PBI was founded in the summer of 1981 on Grindstone Island by a group of Canadians which included Murray Thomson of Ottawa Friends Meeting and eleven others. The other founders were Hans Sinn, of Perth, Ontario, Narayan Desai (the son of one of Gandhi's secretaries), Jaime Diaz from Bogota, Columbia, and three other Friends, Charlie Walker of Philadelphia, Dan Clark from San Francisco, and Lee Stern of the New York area. JoLeigh Commandant, a Toronto Quaker, became the first staffer of PBI's Central American program.
"It was based on the experience of many of those founders in other, similar organizations, such as the World Peace Brigade, inspired by nonviolent proponents such as Gandhi and Martin Luther King, and its purpose was to experiment with nonviolent international peace initiatives," said Alan Dixon, the North American Project co-ordinator of PBI.
The first project opened in 1983 in Guatemala, and was followed by projects in El Salvador, Sri Lanka, North America, Columbia, and Haiti.
Alaine Hawkins, a Toronto Quaker, was the coordinator of the Central America Project in from 1986 to 1991.
Contact: PBI Canada, 192 Spadina Rd., Ste. 304, Toronto M5T 2C2 - (416) 594-4429
"The fund itself came out of a weekend in Orillia. We met in the home of Gordon and Jane Ball, two ex-CUSO volunteers who lived in same community co-op as Ed and Vivien Abbott of Simcoe-Muskoka Friends Meeting, " Murray Thomson recalled.
Budd Hall, the staffperson for the International Council of Adult Education, proposed the project to his association, the Canadian Association for Adult Education, and the Quebec-based equivalent, and they agreed to sponsor the fund jointly.
The beneficiaries of the fund are usually individuals working on small, specific concerns. About 350 projects have been supported by the fund in 35 countries.
Among those in past years benefitting from Peacefund Canada funding were Karen Ridd, a Peace Brigades International volunteer in Guatemala, and Joseph Chandrakanthan, a Sri Lankan priest who has sought to bring trust and understanding among the groups in conflict in his country.
Contact: Peacefund Canada, 145 Spruce, Suite 206, Ottawa K1R 6P1, Phone at 613-230-0860, Fax 613-563-0017.
Toronto Friends Fred Franklin and Nancy Pocock were among those at that meeting. At the same time that this meeting brought together members of the historic peace churches (Mennonites, Dukhobors, Quakers and Bretheren), the Canadian Council of Churches had started another program, which they called Canadian Defence Alternatives. The two groups were merged, and eventually took the name Project Ploughshares.
Contact: Project Ploughshares - Conrad Grebel College, Waterloo, Ontario N2L 3C6 - Phone (519) 888-6541
Project Ploughshares has a World Wide Web site at Project Ploughshares in Waterloo, Ontario, Canada
Ed Bell and Philip L. Martin, two Ottawa Friends, originally took on this responsibility.
Between 1988 and 1991, Quaker Peacemakers organized two student exchanges between students in the then-Soviet Union and Canada, to allow Canadian and Soviet students to get to know each other and the other's country.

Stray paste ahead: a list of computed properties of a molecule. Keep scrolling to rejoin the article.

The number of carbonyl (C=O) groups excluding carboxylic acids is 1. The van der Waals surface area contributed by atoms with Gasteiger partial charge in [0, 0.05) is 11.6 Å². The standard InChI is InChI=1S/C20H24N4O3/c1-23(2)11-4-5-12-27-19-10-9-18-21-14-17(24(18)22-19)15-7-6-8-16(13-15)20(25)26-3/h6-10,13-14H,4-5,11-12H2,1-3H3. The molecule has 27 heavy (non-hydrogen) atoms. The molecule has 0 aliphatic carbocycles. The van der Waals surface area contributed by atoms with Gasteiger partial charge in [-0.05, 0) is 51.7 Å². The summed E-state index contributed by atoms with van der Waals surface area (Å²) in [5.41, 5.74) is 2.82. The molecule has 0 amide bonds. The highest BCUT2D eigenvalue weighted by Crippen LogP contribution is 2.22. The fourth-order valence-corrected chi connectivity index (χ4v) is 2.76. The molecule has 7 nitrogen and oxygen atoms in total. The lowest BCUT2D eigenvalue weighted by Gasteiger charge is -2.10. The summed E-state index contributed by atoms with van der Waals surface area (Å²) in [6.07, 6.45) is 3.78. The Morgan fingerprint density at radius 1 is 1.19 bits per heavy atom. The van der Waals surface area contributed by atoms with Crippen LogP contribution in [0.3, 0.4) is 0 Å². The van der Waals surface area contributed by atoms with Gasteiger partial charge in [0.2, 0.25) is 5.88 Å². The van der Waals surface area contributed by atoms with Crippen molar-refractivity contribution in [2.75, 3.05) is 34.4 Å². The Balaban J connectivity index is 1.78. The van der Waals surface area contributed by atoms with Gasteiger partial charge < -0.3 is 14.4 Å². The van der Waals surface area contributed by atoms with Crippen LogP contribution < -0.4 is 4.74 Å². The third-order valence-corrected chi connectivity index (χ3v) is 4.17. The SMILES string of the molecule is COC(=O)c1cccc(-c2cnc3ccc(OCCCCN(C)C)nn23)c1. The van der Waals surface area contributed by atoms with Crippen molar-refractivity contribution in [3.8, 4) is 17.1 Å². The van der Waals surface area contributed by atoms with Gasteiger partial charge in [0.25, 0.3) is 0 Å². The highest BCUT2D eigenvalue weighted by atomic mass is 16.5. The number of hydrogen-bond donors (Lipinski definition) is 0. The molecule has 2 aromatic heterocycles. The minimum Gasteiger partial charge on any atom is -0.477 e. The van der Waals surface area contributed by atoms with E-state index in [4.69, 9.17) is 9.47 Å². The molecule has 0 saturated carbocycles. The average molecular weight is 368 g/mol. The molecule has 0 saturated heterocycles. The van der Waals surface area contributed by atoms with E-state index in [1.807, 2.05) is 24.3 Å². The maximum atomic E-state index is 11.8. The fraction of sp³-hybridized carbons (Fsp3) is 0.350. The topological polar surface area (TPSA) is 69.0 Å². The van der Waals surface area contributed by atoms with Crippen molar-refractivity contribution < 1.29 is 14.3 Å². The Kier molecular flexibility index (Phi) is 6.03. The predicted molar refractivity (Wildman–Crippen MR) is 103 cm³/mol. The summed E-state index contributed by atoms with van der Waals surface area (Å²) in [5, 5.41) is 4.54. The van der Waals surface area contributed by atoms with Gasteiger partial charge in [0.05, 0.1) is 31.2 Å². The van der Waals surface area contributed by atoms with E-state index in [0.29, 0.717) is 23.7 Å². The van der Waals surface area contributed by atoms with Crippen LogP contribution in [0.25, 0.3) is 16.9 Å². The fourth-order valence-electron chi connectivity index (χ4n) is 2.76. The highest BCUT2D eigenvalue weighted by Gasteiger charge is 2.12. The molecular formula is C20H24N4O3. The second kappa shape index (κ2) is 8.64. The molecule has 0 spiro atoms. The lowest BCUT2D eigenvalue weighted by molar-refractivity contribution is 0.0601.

When the Berlin Wall came down in November, 1989, signalling the end of the Cold War, the work of Quaker Peacemakers changed. They began working on Canadian government and Non-Governmental Organizations Human Rights consultations and the Quaker United Nations Office in Geneva. During the United Nations' fiftieth anniversary in 1995, they are working to raise the profile of the United Nations among Canadian Friends
The Quaker Peacemakers today are Ed Bell and Carol Dixon.
Contact: Quaker Peacemakers, 91A Fourth Avenue, Ottawa, Ontario, Canada K1S 2L1
The three met and drew up a statement, which they presented to Victoria Monthly Meeting. In January, 1978 they mailed it to all Friends Meetings in Canada. An editor of the Victoria Times-Colonist happened to attend meeting, saw this statement, and wrote an editorial about the peace tax for the Colonist. In 1980, the group heard that freedom of conscience was to be included in the Canadian Charter of Rights and Freedoms.
Their first test case under the Charter was that of Dr. Jerilynn Prior, a member of Vancouver Friends Meeting. Thomas Berger defended Jerilynn Prior all the way the Supreme Court. Between 1984 to 1991, the Supreme Court twice refused to hear the case.
Since 1982, Conscience Canada has maintained a Peace Tax trust fund in which peace trusters have deposited the military portion of their taxes as a protest against paying for war. This account had a balance of $63,660 at the end of 1994. The group is supporting the efforts of NDP MP Svend Robinson to introduce a Private Member's Bill later in 1995 to establish the peace tax for Canadians, and is also working with MPs from the Liberal Party to encourage them to make the peace tax a real alternative for Canadians. Jane-Orion Smith of Halifax Monthly Meeting is the current co-ordinator.
Conscience Canada, P.O. Box 8601, Victoria Central P.O., Victoria, B.C. V8W 3S2 - (604) 384-5532